Make the time for claimants to proceed with the application longer or more easily flexible and decrease the delays and decision period from the DWP. It often takes 6 months or more from starting an application to receiving the benefit, and if an appeal is needed it can be more than a year. This prolonged uncertainty puts a massive strain on people already dealing with serious health issues. The many months waiting around to hear what the decision that affects all or some of your income, is extremely stressful and not good for anyone’s mental health. The DWP need more staff to get things done quicker.


Waits for assessments


14. What could the Department to do to shorten waits for health-related benefit assessments—especially for ESA/UC?

Employ more staff. Give people longer awards so they are only assessed less often to free up more assessors’ hours. Combine and streamline assessments for PIP, ESA, UC so only one assessment is needed rather than two and do more paper-based assessments.


a. How effectively does the “assessment rate” for ESA cover disabled peoples’ living costs while they wait for an assessment? Is there a case for introducing an assessment rate for other health-related benefits?

Not at all. The support group rate for ESA and LCWRA rate for UC should be backdated to day 1, not after the first 3 months. The WRA or LCW rate that was scraped in April 2017 should be reintroduced as new rates leave a lot of chronically ill and disabled people in poverty. Assessments should be taking place a lot quicker so that people are not on the assessment rate for as long. And the extra £20 a week bought in during Covid should be made permanent, and applied to legacy benefits, Contribution Based & New Style ESA, and backdated. The alternatives offered by the government of changing the taper rate and increasing the minimum wage are good, but have no effect on the 60% of UC claimants who are unable to work, as well as those unable to work on legacy benefits.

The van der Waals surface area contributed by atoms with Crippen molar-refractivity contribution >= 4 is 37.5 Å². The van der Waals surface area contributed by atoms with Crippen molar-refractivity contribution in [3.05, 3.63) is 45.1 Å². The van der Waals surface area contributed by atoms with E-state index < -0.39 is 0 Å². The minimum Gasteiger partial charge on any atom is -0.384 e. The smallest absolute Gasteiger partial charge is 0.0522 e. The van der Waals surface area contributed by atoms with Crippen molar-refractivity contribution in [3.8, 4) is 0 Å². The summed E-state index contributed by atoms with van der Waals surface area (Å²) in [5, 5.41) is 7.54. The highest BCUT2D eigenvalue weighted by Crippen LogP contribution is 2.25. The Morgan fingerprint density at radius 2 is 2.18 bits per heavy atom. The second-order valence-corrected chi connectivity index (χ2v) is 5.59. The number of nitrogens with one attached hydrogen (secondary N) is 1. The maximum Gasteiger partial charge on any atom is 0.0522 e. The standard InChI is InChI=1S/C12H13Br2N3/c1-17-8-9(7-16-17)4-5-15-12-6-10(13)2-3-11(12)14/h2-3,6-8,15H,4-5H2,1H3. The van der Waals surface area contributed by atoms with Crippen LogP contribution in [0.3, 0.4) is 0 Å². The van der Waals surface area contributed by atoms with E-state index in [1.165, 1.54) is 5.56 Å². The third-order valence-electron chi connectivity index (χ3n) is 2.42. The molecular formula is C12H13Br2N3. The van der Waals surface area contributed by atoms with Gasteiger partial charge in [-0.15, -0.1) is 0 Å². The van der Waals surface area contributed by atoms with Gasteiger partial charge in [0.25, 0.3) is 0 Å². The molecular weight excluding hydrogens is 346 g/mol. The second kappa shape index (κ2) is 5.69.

Health assessments in the devolved administrations


15. The Scottish Government intends to introduce its own assessment process for the Adult Disability Payment, which will replace PIP in Scotland from 2022. What could DWP learn from the approach of the Scottish Government?

We have no view of the Scottish Approach, so hold no opinion as yet.

a. PIP started rolling out in Northern Ireland in 2016. Is there evidence that the Department learned from the experience of rolling out PIP in the rest of the UK?


Policy development

16. How effectively does DWP work with stakeholders—including disabled people—to develop policy and monitor operational concerns about health-related benefits?

Poorly. When we have tried to engage with them, what they say they do is totally different from the experiences of our group in reality. The policies often sound reasonable, the guidelines quite well considered, but it often feels more like PR spin and placation than the actual experience of people with ME/CFS in the benefits system. Disabled and chronically ill people need real systemic change to the benefits system and its outdated attitudes towards invisible physical disabilities, not just a box ticking illusion of engagement. They need to implement significant training on all common chronic illnesses for assessors and decision makers, regularly engage with local organisations, and actually admit when things have gone wrong and make changes in the future, rather than deny what is happening.


a. What steps could the Department take to improve its engagement with stakeholders?

The Department could and should make far greater attempts to consult with unwell and disabled people about policy and operations on a regular basis. Our members would welcome recognition of the expertise that their first hand experience gives them and the invaluable contribution that they can make to shaping policy and practice.


November 2021